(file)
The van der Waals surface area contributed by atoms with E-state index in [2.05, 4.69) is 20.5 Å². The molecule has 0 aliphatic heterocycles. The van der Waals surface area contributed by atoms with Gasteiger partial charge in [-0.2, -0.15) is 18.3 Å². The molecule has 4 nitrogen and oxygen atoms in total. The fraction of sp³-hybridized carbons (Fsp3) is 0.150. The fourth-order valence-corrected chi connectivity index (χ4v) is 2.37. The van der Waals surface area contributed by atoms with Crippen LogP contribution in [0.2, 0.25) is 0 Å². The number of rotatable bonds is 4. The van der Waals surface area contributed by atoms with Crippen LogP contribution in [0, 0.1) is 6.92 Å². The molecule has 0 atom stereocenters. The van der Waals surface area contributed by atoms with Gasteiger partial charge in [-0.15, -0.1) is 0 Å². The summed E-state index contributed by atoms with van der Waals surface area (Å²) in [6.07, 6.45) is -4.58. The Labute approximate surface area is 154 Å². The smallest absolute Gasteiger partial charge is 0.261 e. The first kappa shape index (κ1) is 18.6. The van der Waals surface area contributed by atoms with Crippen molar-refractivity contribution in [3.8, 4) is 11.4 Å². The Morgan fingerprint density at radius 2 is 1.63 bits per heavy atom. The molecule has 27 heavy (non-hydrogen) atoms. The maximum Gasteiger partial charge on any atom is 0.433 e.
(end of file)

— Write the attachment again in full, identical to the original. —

The van der Waals surface area contributed by atoms with E-state index in [2.05, 4.69) is 20.5 Å². The molecule has 0 aliphatic heterocycles. The van der Waals surface area contributed by atoms with Gasteiger partial charge in [-0.2, -0.15) is 18.3 Å². The molecule has 4 nitrogen and oxygen atoms in total. The fraction of sp³-hybridized carbons (Fsp3) is 0.150. The fourth-order valence-corrected chi connectivity index (χ4v) is 2.37. The van der Waals surface area contributed by atoms with Crippen LogP contribution in [0.2, 0.25) is 0 Å². The number of rotatable bonds is 4. The van der Waals surface area contributed by atoms with Crippen LogP contribution in [0, 0.1) is 6.92 Å². The molecule has 0 atom stereocenters. The van der Waals surface area contributed by atoms with Gasteiger partial charge in [-0.15, -0.1) is 0 Å². The summed E-state index contributed by atoms with van der Waals surface area (Å²) in [6.07, 6.45) is -4.58. The Labute approximate surface area is 154 Å². The smallest absolute Gasteiger partial charge is 0.261 e. The first kappa shape index (κ1) is 18.6. The van der Waals surface area contributed by atoms with Crippen molar-refractivity contribution in [3.8, 4) is 11.4 Å². The Morgan fingerprint density at radius 2 is 1.63 bits per heavy atom. The molecule has 27 heavy (non-hydrogen) atoms. The maximum Gasteiger partial charge on any atom is 0.433 e.